For centuries, these waters also have been vital to the economic survival of neighboring Vietnam, Malaysia, Brunei and the Philippines.

The waters are also prized by regional non-claimants. For U.S.-allied Japan and South Korea, situated far to the north, South China Sea shipping lanes provide access to trade-intensive waters of the Indian Ocean, via which more than half of their respective energy needs are met. For non-claimant Indonesia, Natuna Sea fishing grounds along the southern fringe of the contested region hold vital natural gas reserves.

Many nations have urged Beijing to abide by the United Nations Convention on the Law of the Sea (UNCLOS), which sets maritime zones of control based on coastlines. The United States, which has signed onto UNCLOS without ratifying it, often relies on the international agreement to settle territorial disputes.

China has refrained, invoking intertemporal laws based on the deep historical record, such as archaeological findings on disputed reefs and islands. At best, China views U.N.-backed codes of maritime governance as incompatible with domestic laws; at worst, it sees them as instruments of Western hegemony designed to undercut its expanding influence as a world power.

China
Even after the global pressure, China has been adamant on its stand on South China Sea. Wikimedia Commons

On the horizon

If Asia’s astonishing economic growth of the past two decades continues, however, regional stability will remain a matter of global consequence. Beyond China’s increasingly assertive land grabs and island-building campaigns—some 1,300 hectares of tiny islets have been landfilled to sustain mostly military infrastructure, including runways long enough to accommodate bombers—low-level skirmishes between Chinese naval patrols and civilian fishing fleets from neighboring countries could spark international conflict.

In July, a five-judge panel in The Hague unanimously rejected the legal basis of nearly all of China’s maritime claims. Within weeks, China’s Supreme People’s Court issued a regulation stating a “clear legal basis for China to safeguard maritime order,” in which Beijing vowed to prosecute any foreigners found fishing or prospecting in disputed waters.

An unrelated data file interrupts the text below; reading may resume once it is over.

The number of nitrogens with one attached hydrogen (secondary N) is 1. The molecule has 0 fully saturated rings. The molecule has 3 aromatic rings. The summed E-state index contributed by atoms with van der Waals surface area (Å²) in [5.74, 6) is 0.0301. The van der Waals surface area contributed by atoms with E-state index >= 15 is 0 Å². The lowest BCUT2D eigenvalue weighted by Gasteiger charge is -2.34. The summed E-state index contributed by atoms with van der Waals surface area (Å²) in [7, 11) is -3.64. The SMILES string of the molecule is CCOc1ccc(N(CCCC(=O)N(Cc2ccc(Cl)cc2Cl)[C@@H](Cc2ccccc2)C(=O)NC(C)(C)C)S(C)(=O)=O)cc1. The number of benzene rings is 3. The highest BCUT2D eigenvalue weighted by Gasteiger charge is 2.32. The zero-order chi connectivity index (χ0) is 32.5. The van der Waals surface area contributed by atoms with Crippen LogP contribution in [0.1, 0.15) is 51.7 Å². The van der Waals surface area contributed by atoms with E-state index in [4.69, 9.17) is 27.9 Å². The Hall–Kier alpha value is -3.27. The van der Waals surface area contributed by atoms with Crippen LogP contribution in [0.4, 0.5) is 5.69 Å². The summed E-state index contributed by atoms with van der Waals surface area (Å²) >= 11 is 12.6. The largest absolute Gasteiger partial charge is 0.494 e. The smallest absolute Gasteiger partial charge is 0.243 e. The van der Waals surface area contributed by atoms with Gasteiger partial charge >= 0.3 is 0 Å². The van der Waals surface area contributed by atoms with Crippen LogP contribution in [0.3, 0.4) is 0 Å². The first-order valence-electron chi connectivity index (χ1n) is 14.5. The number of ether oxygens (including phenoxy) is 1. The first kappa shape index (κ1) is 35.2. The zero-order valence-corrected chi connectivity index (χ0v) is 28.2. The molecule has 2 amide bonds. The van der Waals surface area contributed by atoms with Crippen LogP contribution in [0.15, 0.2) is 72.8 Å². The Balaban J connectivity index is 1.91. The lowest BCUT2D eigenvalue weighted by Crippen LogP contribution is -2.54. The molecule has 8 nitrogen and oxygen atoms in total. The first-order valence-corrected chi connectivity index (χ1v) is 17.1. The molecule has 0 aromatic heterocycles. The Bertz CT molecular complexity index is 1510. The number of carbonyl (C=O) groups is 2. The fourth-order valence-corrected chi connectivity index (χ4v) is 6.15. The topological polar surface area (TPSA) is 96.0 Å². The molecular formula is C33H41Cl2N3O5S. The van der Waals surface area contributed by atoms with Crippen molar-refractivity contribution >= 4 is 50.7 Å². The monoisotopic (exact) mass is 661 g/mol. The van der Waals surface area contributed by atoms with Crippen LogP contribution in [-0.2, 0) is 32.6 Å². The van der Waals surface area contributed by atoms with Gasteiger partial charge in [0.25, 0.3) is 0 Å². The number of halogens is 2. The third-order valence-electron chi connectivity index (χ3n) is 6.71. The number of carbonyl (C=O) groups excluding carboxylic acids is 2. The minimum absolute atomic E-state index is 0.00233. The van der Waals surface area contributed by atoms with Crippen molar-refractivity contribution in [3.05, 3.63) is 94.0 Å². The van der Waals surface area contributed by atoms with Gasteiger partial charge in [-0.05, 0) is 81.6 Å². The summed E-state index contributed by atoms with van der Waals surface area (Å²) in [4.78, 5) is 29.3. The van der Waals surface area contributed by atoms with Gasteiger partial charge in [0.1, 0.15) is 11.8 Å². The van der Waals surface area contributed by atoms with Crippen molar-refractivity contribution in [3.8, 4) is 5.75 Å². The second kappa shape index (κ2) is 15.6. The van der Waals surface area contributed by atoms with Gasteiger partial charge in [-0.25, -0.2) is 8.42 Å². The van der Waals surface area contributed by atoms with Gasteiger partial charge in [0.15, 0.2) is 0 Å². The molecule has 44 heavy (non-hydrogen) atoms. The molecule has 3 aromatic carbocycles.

Other means of settling complex territorial disputes also appear ineffective. The Association of Southeast Asian Nations’ long-delayed code of conduct for the South China Sea, which Beijing officials said they would finalize in 2017, would do little to resolve conflicting claims of sovereignty. Much like the Hague-based tribunal’s ruling, any legally binding ASEAN declaration would lack meaningful mechanisms of enforcement.

While the United States has long said it does not take an official position on South China Sea disputes, it steadily criticizes China’s behavior there and plans to expand defense alliances with countries that have overlapping claims. By 2021, U.S. Navy officials plan to expand the Pacific Fleet’s overseas assigned forces by approximately 30 percent.

As President Donald Trump assumed office, some observers speculated that, like his immediate predecessors, he might be called upon quickly to handle another South China Sea crisis. Just months into his first term, former President George W. Bush faced an international dispute triggered by a midair collision between a U.S. spy plane and a Chinese fighter jet near Hainan Island.

Less than seven weeks after former President Barack Obama took office, Chinese ships and planes confronted the USNS Impeccable, a surveillance ship in waters south of Hainan, and ordered it to leave. The U.S. said that it had the right to be there and that the ship was harassed, while Beijing defended its actions. Obama responded by sending a guided-missile destroyer to protect the Impeccable.

Such incidents, engineered or otherwise, are likely to continue defining the dispute as it unfolds in real time. Until broader questions of maritime sovereignty are resolved, the waterway promises to remain a fulcrum upon which the geopolitics of international trade, and thus the global economy, pivots. We’ll keep close tabs on developments here as they occur. VOA